Teach your child that creativity = LIFE | What if, instead of teaching our kids how to see the world how WE see it, we learned to see it how THEY see it?

As we’ve discussed before, most people have pre-conceived notions of what creativity looks like. They put creativity inside of a box, and unfortunately most people leave it there. And it sits on some mental shelf, wasting away and collecting dust, until the rainy day when they decide to pull it out.

And that’s how our children see us… we don’t raise them as creative beings, because they’re not raised BY creative beings. They see adult life the way we train them to… an endless series of backaches, headaches, footaches, and heartaches. Adult life is “boring” and we train them to dread it. Rather than allow them to experience the world as a place of endless possibility, we teach them that artists are sad starving souls with no real aspirations for their life. We teach them that dreams are for suckers and children, and that if you want to be a “real” adult, you have to get a pathetic, soul-sucking job, and enslave yourself to the clock for the next 40 years of your life… and all for a pittance of a retirement.

And the payoff for not living until you’re 60? Good question… it’s not like most of our grandma’s and grandpa’s are out living the glamorous life either. We spend 40 years wearing down our body, mind, and soul… and at retirement, many people are simply to tired to go and enjoy life… or too broke. What a legacy.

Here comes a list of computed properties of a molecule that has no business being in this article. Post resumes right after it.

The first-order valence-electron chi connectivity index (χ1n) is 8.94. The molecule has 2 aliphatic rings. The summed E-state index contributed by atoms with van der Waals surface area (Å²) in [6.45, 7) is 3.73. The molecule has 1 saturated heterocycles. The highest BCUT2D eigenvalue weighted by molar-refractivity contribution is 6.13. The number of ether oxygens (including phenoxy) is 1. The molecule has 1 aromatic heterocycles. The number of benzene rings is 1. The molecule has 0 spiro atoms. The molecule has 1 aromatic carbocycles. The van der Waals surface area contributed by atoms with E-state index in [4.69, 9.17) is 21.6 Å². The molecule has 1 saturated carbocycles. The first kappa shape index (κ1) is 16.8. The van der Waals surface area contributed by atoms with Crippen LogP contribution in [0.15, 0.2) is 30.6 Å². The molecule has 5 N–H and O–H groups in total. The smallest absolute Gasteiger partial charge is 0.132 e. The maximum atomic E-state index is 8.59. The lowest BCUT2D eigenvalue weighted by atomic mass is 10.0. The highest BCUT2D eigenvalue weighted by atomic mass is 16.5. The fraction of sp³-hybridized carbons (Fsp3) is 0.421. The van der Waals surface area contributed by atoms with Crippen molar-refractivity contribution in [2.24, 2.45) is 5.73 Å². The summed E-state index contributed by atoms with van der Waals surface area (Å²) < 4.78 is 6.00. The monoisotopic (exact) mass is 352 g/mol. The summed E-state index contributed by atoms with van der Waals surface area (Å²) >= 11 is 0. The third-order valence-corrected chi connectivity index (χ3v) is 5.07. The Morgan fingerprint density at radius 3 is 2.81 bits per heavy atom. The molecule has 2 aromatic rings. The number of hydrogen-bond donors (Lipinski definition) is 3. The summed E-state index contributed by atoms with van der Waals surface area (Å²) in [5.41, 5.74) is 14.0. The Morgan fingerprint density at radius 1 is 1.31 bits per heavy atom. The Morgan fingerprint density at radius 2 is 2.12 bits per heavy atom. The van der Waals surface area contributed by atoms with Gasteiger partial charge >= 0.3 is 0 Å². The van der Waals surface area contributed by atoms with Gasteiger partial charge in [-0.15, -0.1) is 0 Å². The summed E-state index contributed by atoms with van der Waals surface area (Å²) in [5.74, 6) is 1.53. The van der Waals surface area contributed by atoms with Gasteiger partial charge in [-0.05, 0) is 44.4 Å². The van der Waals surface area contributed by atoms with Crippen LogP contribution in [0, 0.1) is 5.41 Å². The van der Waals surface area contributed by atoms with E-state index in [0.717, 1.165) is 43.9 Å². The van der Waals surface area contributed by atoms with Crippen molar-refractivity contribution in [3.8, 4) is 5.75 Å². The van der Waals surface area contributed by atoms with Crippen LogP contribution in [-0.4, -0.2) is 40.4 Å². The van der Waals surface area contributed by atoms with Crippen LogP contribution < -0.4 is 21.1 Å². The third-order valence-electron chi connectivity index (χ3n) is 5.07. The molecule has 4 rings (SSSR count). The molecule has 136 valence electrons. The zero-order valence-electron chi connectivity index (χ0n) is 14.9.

But what if we taught our children to ignore the limitations that society will try to put on them? What if we taught them that creativity should be a lifestyle, not an afterthought? What if we taught them that you’re never too old to learn something new or exciting?

What if we stopped waiting until we’re closer to death than birth, to actually begin living?

My son looks at the grit and dust in the tinted back window of an unwashed red Durango, and he doesn’t see the path carved by the wipers. He sees a rainbow, and he thinks the car is magical, and he asks why our car doesn’t have a rainbow.

Children don’t see rubber bands, or cardboard boxes. They see weapons, and boats. They don’t see clean white walls, they see a bare canvas waiting to be filled (much to Mommy’s dismay!). They don’t see Mom’s really comfortable boots… they see pirate boots, or cowboy boots, or even firefighter boots.

They live in a world that is un-restrained in it’s concepts… they’re not bound by the realistic constraints of color, or style, or even function. An item is what they say it is, no more no less. If older sister has a toy that looks like a phone, little brother will turn a shoe, a teddy bear, or even a potato into his phone. They just don’t care.

What if instead of teaching children to experience the world the way most adults do, we adults learned to experience the world the way most children do?